Thursday, March 29, 2018

John Vanore: Stolen Moments

Oliver Nelson, who died too young at 43, is one of our icons. He played saxophone and clarinet, but is best known as a composer, arranger and bandleader. He started as an instrumentalist at age 15, playing in territory bands in the St. Louis area; he joined the Louis Jordan group at 20, then served as a Marine. During this military stint he was exposed to “concert” music, and it changed his life; once returned to civilian life, he studied music composition and theory, graduating with a master’s degree.

Nelson quickly became an in-demand artist, playing with Erskine Hawkins, Louie Bellson, Count Basie, Duke Ellington and Quincy Jones. Nelson’s skill as an arranger, then composer, moved him into the big time; he did background music for TV shows and movies, and worked with key entertainers such as Nancy Wilson, James Brown and Diana Ross. All this, while continuing to work with many of the greats in groups that produced some of the historic jazz of the 1960s and ’70s. 

Composer/arranger and trumpeter John Vanore is one of many influenced by Nelson, and this album was created to acknowledge the latter’s contribution to jazz. Vanore chose not to use Nelson’s arrangements, but to “re-imagine” and rearrange some of his most famous music. 

Vanore also uses a unique format in his ensemble: two reeds, five trumpets or flugelhorns, two trombones or French horns, and a rhythm section consisting of piano, bass, guitar and drums. This instrumentation, in conjunction with Vanore’s arrangements, results in a smooth, refined sound. It still swings, but the music is more “polite” than that generally associated with a big band.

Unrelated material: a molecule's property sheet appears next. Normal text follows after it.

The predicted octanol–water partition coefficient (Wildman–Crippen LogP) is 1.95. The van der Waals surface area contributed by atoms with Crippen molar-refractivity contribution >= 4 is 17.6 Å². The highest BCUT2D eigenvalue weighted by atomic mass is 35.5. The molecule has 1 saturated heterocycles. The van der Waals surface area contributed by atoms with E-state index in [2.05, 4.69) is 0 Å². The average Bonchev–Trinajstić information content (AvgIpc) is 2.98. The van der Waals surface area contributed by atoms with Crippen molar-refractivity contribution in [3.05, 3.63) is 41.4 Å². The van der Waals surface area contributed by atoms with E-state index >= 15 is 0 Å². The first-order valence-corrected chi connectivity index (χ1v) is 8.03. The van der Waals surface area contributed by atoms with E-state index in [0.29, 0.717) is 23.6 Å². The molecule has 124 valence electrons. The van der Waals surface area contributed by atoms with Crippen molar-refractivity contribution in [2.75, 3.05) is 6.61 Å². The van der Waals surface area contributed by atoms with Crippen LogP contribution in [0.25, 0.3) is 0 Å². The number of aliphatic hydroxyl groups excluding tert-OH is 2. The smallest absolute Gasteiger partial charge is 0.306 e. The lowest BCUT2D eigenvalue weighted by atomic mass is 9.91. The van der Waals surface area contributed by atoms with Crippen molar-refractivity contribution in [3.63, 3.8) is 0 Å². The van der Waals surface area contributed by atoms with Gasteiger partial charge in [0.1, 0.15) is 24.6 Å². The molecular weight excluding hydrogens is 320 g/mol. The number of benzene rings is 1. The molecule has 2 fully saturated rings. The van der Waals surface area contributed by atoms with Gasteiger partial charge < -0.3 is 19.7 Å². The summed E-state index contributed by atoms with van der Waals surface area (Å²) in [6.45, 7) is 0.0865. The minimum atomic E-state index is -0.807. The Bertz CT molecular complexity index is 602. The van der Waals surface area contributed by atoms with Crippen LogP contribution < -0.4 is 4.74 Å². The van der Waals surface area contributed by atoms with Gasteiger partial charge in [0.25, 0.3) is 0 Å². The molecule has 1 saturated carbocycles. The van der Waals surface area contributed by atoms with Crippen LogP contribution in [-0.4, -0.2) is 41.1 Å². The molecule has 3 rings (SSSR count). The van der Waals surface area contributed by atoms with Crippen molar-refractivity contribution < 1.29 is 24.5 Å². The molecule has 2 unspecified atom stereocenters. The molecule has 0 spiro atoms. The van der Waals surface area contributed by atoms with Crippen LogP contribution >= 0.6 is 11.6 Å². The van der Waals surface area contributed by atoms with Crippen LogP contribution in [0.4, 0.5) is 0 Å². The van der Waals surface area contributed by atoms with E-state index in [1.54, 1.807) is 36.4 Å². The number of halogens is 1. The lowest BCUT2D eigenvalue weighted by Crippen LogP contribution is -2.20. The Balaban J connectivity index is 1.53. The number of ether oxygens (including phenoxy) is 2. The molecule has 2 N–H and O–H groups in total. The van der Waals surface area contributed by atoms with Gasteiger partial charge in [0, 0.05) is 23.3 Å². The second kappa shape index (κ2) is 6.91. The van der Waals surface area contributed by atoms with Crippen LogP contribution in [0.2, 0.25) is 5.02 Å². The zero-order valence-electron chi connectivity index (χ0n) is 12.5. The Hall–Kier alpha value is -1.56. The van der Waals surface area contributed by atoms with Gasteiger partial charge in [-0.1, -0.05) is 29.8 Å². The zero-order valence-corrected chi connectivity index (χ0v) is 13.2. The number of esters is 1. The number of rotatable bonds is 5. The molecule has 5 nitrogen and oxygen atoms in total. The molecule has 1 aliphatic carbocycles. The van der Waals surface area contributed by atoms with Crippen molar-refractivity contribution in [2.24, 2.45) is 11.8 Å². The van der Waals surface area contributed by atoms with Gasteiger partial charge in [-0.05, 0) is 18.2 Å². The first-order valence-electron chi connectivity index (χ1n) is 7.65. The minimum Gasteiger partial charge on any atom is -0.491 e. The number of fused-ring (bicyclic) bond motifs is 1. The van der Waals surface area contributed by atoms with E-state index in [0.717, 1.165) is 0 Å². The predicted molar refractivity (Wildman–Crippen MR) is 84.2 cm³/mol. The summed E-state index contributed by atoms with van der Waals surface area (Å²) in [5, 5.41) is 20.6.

The nine tracks here are all based on Nelson compositions or arrangements. The most famous is the album title tune, “Stolen Moments,” a staple in every jazz group library. (As just two examples, Bill Evans and Bill Cunliffe have delivered terrific covers.) “Blues & the Abstract Truth” is another from Nelson’s “jazz bible,” and this album also includes famed standards such as “A Taste of Honey,” “St. Louis Blues” and “Greensleeves.” Additional Nelson originals include “Self Help Is Needed,” “Reuben’s Rondo,” “El Gato” and “I Hope in Time a Change Will Come” ... all done with finesse by Vanore’s ensemble.

All in all, a very enjoyable album.

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